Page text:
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Steps to Creating a Counterfeit-Free Supply Chain

The problem of counterfeit components has been recognized within the electronics industry for many years, and has always been of utmost concern. A recent customer survey by Cyclops Electronics revealed that the possibility of counterfeits entering the supply chain remains a major cause for concern in manufacturing.

This is a completely justifiable fear, since the number of reported incidents involving counterfeit electronics has increased dramatically. According to the ERAI, the number of reported incidents involving counterfeits has increased by over 40 percent during the last three years.

There are further concerns that these figures do not truly reflect the scale of the problem, due to the fact that many incidents of counterfeiting go unreported. Buyers worried about their reputation may not report incidents, opting instead to send the parts back to the supplier for a full refund. This is counterproductive to the industry as a whole, as those fake parts will probably end up being sold again to someone else. According to the ERAI, counterfeiting is estimated to cost the semi-conductor industry around $7.5 billion in revenue each year.

What are the root causes of counterfeiting, and why has it become such a widespread problem over the past few years? Quite simply, it's profitable. If a demand can be identified, and the counterfeiters have the ability to meet it with lookalikes — sometimes the same part with lower specifications, a previous revision, or even just the same shape — and if they can get it into the supply chain, then there is a chance that someone will take the stock off their hands.

Rory King, Director of global product marketing at IHS Inc. stated in the document identified above:

    The recent turmoil in the economy has resulted in a highly constrained, high-anxiety supply chain. Worse, the economic situation overshadowed material shortages imposed by regulations such as the EU RoHS and REACH that caused both consumers and makers of components containing hazardous substances like lead or DEHP to redesign these out of their product portfolios. The net effect of this is a self-manifesting downward slide in manufacturing sources for restricted substances, triggering facility closures, discontinued products or design changes to components using these materials.

    Many OEMs are sitting there with entire bills of material with literally thousands of parts which they had no idea were subject to unforeseen EOL or other supply chain disruptions.

This problem is caused by the increase in demand for obsolete parts, and is made worse by the fact that an increasing number of electronic component manufacturers are now outsourcing their production operations overseas. This means that modern manufacturing equipment, processes, and skills are more readily available to the counterfeiters, allowing them to route into the supply chain. The counterfeiters seem to learn at an incredible rate, so anyone with static counterfeit policies might find that it's just a matter of time.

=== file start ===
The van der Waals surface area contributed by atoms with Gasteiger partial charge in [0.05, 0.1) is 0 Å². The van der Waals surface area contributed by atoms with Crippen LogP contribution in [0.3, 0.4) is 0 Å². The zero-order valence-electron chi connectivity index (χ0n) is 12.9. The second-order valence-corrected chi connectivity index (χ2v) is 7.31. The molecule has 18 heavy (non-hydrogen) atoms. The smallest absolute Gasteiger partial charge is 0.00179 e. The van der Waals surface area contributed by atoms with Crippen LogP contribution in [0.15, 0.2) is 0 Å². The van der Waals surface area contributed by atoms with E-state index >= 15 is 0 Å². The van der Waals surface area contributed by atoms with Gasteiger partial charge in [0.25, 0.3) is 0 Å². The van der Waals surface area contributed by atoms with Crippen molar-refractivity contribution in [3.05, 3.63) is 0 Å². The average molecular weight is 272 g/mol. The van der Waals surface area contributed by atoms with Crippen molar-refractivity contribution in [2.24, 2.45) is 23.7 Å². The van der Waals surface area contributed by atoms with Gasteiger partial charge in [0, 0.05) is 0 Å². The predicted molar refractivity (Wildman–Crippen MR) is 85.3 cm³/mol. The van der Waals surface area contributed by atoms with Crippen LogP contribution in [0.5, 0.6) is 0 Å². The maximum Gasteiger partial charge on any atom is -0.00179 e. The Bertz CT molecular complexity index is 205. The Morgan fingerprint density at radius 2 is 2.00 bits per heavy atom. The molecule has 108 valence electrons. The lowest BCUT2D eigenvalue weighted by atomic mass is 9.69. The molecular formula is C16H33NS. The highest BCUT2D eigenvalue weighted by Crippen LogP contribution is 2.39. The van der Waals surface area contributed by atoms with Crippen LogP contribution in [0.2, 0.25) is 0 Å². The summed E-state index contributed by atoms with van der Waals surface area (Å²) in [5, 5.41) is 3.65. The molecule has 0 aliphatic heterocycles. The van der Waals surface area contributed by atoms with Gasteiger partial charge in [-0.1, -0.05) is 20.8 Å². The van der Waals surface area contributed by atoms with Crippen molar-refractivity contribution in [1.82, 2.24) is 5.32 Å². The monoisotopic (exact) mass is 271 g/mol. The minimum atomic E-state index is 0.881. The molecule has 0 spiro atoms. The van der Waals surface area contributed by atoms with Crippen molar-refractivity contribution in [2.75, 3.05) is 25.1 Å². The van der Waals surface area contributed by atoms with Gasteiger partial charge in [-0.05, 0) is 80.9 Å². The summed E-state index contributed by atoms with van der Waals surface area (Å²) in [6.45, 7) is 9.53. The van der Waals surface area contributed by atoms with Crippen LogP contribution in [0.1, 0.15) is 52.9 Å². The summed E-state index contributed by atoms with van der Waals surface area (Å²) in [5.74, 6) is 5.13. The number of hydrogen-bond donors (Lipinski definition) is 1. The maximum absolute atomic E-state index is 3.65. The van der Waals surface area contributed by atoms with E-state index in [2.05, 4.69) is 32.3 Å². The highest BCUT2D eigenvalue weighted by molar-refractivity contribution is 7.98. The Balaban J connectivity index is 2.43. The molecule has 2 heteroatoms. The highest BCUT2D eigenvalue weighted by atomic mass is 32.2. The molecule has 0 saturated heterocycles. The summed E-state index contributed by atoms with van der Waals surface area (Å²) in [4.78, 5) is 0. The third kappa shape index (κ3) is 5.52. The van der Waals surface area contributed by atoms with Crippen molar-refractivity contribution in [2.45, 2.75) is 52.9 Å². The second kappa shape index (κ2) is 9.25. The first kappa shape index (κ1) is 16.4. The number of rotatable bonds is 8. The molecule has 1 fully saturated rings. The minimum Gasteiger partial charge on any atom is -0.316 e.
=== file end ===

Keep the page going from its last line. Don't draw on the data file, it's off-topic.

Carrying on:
With the intention of allaying many of the fears that our customers have expressed to us, Cyclops Electronics set about creating a useful guide that buyers of components can refer to in order to help avoid counterfeits. It's also helpful in identifying fakes if customers ever receive them. The guide is entitled, “8 Step Guide To Buying Electronic Components With Confidence and Avoiding Counterfeits.”

We will cover these steps in detail in a forthcoming blog.

13 comments on “Steps to Creating a Counterfeit-Free Supply Chain

  1. garyk
    September 27, 2012

    It sad that just about every issue of EBN has a counterfeiting article. A key statement in your article is, component manufacturers are now out sourcing their production operations overseas. Overseas copies the components, maybe in the same factory that manufacturing the orginal component? The USA is losing control of manufactured components, not to be forgotten are the overseas contract manufacturers. No control over there purchasing.

  2. bolaji ojo
    September 27, 2012

    The reason writers on EBN continue to focus on the subject of counterfeiting is because it remains a problem for everyone. As you rightly noted, companies are transferring some procurement functions to third-parties and as a result the integrity of the process can be more easily compromised.

    At the same time, though, it's important to note that an overwhelming majority of the companies in the electronics supply chain operate legitimate businesses and are vigilant in checking for counterfeits because they know that even a single fake part can mess up their reputation.

  3. prabhakar_deosthali
    September 28, 2012